Warners’ other gangster film star, Edward G. Robinson, has starring roles in two of these films (Brother Orchid, Smart Money). All the films are also available individually. Smart Money, made in 1931, is the earliest title in the set. Robinson has the lead as a barber who seizes an opportunity to get into the gambling rackets. His weakness for blondes, however, may be the road to his downfall. The role is a familiar one for Robinson’s boisterous and larger-than-life approach to gangster parts. Cagney is merely along in a small supporting role. Still, as the only film teaming of the two, it’s a diverting and typically brisk Warner outing of the time. Look for Boris Karloff in a small supporting role and also Charles Lane (who recently died at age 100) in apparently his first known screen appearance. Picture Snatcher, The Mayor of Hell, and Lady Killer were all made in 1933 bracketing Cagney’s big film of that year – Footlight Parade (previously released on DVD by Warners). None of the three were major productions but all benefit from Cagney’s exuberant portrayals and the little bits of business that he brought to every role he played. In Picture Snatcher, he’s an ex-con who takes a job as a photographer specializing in pictures of people trying to avoid publicity. Alice White, as a wise-cracking blonde able to match Cagney, and Ralph Bellamy are notable among the supporting cast. The Mayor of Hell finds Cagney as a racketeer with a sentiment for youngsters in reform school. He deposes the head of one particularly nastily-run such institution and introduces a form of self-government that gains the boys’ support, only to have it all jeopardized when his involvement in a killing forces him into hiding. The film is very much a one-man show for Cagney, although Dudley Digges does score in a juicy portrayal of the reform school superintendent. The film was successfully remade as Crime School, a 1938 starring vehicle for Humphrey Bogart. Lady Killer is the best of the three as it features Cagney as a small time hood who goes to Hollywood to hide from the police and finds himself in the movies, soon rising from bit parts (he begins as an Indian chief) to stardom. While imbuing the film with his usual enthusiasm and quick-talking rough-and-tumble approach, Cagney demonstrates the breadth of his ability in this vigorous combination of action, comedy, and romance – even sporting an attractive moustache for part of the film. Poor old Mae Clarke suffers more indignity (á la The Public Enemy) at Cagney’s hands. Black Legion is a lesser-known Bogart vehicle, but is one of if not the best of the minor-A films he starred in during the late 1930s. In it he plays a factory worker angry at the promotion of a “foreigner” to a position he thought should have gone to him. He falls in with a vigilante group of masked Ku Kux Klan types who oppose all people and things un-American, which they interpret as white supremicist-based. Bogart’s involvement with them eventually leads to a tragedy involving a close friend and finds him on the run from the police. The film is a very hard-hitting indictment of prejudice and vigilanteism that plays out its story in a brisk 80 minutes and doesn’t cop out in its conclusion. The always dependable Ann Sheridan has a significant supporting role and otherwise the Warner stock company is well-represented. Brother Orchid is probably the most-widely known film in the set. Robinson stars as a gangster who decides to quit the rackets and go abroad seeking “class”. After a series of disappointments, he returns hoping to regain his place as head of his gang only to find Bogart now firmly in charge. After managing to avoid an attempt on his life, Robinson must hide out in a monastery where the monks grow and sell flowers. Made just on the cusp of Bogart’s ascent to full stardom, Brother Orchid is a familiar tale, yet one that provides an hour and a half of just plain fun. One imagines that Robinson and Bogart must have become fairly tired of such roles by that time, yet both perform with gusto and sincerity. Robinson’s redemption at the end is truly moving. The six films are all presented full frame on DVD as originally released theatrically and all look very nice. Smart Money and Picture Snatcher are slightly weaker than the others with some instances of softness, but still decently-detailed images and minor grain in evidence. The Mayor of Hell, Lady Killer, and Black Legion all offer good detail, commendable gray scales, and generally crisp images. Brother Orchid is marginally the strongest of the six with a crisp, clear. and quite film-like appearance. The mono sound on all is in good shape. Warners has done a superb job on the disc supplements with audio commentaries on every title from such film historians as Drew Casper, Patricia King Hanson, Alain Silver, James Ursini, Jeffery Vance, Tony Maietta, Greg Mank, and Anthony Slide, and biographers Alan Gansberg and Eric Lax. The range of styles provides a welcome mix and the amount of information shared is collectively truly prodigious. In addition every title enjoys the “Warner Night at the Movies” treatment with a range of trailers, newsreel items, short subjects, and cartoons included. Very highly recommended.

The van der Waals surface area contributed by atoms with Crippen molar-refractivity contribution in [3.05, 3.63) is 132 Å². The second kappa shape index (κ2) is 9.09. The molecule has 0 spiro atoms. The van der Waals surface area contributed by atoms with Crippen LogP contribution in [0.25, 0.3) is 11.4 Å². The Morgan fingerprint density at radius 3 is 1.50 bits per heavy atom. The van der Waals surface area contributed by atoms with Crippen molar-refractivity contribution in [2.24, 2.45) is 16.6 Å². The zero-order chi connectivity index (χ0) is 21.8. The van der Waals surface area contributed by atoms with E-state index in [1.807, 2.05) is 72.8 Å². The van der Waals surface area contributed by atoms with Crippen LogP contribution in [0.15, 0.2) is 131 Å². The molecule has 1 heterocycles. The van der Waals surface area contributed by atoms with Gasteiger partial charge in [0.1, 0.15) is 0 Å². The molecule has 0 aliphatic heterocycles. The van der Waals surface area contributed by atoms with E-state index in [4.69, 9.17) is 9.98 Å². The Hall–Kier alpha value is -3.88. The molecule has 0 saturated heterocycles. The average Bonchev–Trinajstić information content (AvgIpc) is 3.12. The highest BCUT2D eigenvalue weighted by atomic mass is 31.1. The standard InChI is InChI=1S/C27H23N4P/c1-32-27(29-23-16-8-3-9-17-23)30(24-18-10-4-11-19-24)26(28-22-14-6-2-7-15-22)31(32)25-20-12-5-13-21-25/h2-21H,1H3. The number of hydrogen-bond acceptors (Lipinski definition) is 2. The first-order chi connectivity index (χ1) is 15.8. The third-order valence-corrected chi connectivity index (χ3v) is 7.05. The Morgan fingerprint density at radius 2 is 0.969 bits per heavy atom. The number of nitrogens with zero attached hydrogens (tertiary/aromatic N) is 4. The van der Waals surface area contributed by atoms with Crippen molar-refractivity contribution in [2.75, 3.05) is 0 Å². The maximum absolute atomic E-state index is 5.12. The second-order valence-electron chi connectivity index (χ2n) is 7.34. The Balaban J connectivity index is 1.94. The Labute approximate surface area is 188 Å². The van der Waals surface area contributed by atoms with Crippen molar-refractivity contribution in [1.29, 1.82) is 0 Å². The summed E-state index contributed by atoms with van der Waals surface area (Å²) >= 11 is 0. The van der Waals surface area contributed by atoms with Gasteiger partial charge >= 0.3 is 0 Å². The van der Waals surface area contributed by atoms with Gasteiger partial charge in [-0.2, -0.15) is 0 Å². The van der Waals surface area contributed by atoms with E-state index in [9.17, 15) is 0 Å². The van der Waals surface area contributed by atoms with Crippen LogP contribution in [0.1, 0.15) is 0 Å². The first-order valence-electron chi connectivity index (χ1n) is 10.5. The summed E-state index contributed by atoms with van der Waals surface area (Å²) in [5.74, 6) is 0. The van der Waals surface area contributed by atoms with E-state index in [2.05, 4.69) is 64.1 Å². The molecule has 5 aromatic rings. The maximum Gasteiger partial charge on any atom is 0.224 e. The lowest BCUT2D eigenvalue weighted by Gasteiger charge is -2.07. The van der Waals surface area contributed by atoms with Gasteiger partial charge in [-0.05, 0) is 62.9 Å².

Western News and Views